And Molly’s advice is to understand your physical limitations and where you want to cruise.

“You cannot go everywhere with your dog and you have to be able to move the dog around if it’s debilitated so you have to have that in mind before you start cruising.”

The joys and challenges of living with a dog onboard a sailboat

How to train a boat dog for sailing

C: Kristiann Gips

All the women I interviewed for this article absolutely love having their dog onboard and really can’t imagine it any other way.

“Cruising with a dog is everything – it’s hard, fun, full of love, complicated but rewarding,” said Molly. “The hardest part: when the weather is bad and boat is slamming, you can’t rationally explain things will be ok and they are scared.  Also, there is an extra concern if the extreme worst happens and we get in the life raft.  Will she be able to get out of the boat, how will she do in the life raft, etc…the USCG assured us they would rescue any animal onboard.”

'Cruising with a dog is everything - it's hard, fun, full of love, complicated but rewarding.'Click To Tweet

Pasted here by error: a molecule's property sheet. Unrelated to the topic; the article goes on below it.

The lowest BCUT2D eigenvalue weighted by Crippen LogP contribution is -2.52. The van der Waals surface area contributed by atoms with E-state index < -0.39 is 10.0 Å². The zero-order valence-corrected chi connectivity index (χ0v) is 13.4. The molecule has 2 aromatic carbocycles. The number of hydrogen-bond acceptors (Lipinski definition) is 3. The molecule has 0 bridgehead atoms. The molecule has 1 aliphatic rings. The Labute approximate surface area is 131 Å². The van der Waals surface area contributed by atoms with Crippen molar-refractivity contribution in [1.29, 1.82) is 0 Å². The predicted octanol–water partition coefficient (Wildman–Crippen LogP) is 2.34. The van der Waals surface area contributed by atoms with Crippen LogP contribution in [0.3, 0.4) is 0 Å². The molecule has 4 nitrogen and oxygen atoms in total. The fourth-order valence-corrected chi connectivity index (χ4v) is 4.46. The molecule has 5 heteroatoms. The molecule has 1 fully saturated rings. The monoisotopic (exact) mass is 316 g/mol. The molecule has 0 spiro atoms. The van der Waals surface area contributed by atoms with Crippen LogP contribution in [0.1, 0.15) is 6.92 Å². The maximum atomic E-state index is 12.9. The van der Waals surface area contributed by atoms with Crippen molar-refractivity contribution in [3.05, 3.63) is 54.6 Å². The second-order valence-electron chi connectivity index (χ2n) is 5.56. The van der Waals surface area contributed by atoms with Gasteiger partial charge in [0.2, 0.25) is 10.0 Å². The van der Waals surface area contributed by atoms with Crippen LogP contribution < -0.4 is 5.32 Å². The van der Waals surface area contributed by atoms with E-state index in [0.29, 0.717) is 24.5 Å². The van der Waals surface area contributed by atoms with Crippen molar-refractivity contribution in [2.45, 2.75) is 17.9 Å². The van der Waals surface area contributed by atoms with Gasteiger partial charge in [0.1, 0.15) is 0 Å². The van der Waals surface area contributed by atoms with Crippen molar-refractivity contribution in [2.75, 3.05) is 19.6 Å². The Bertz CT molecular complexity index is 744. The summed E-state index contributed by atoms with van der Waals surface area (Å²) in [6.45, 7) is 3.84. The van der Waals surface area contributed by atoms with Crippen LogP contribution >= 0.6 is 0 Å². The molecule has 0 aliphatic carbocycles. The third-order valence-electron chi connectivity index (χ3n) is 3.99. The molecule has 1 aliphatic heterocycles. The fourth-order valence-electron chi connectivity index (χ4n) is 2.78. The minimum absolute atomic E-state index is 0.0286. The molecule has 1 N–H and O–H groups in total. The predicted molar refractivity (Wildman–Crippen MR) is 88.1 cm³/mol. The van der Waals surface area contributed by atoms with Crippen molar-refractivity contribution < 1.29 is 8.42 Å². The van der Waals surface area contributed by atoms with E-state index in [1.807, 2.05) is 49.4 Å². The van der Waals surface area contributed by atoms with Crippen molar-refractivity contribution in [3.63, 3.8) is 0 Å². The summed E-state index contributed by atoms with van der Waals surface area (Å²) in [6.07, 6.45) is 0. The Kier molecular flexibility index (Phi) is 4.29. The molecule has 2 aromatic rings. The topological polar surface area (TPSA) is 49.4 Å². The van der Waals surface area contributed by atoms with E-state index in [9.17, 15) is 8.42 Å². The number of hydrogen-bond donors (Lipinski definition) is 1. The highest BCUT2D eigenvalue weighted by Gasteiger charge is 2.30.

Kristiann said her biggest challenge is keeping up with Friday’s diet, as they feed him a raw food diet, which means lots of time restocking. But of course, the good outweighs the bad.

“I love cruising with our dog. He brings just as much joy to our lives as when we lived on land, perhaps even more so because he loves the water so much. His presence is also a great conversation starter with people we meet along the way,” she said. “He also leads me to spend more time in the water.”

Kymberly said her main challenge is getting the dog to the vet, but otherwise, living with Solly aboard has been a great joy.

“Solly is just wonderful to have aboard. He loves to play, and we love to play with him,” she said. “He brings some recreation and humor to our lives. I’ve taught him not to bark, a tall order for a Sheltie, but he is usually quiet.  He has alerted me a few times to something he thought was unsafe and I praised him.  But normally, he watches boats go by and just has a smile on his face.  The neighbors love him; he is a favorite in the marina.”

All in all, it seems like a great adventure having a boat dog, where you can share a life of freedom and adventure with your very best friend.

20 websites to find remote work

Sign up to get a list of 20 websites where you can find work while traveling!

We won't send you spam. Unsubscribe at any time. Powered by ConvertKit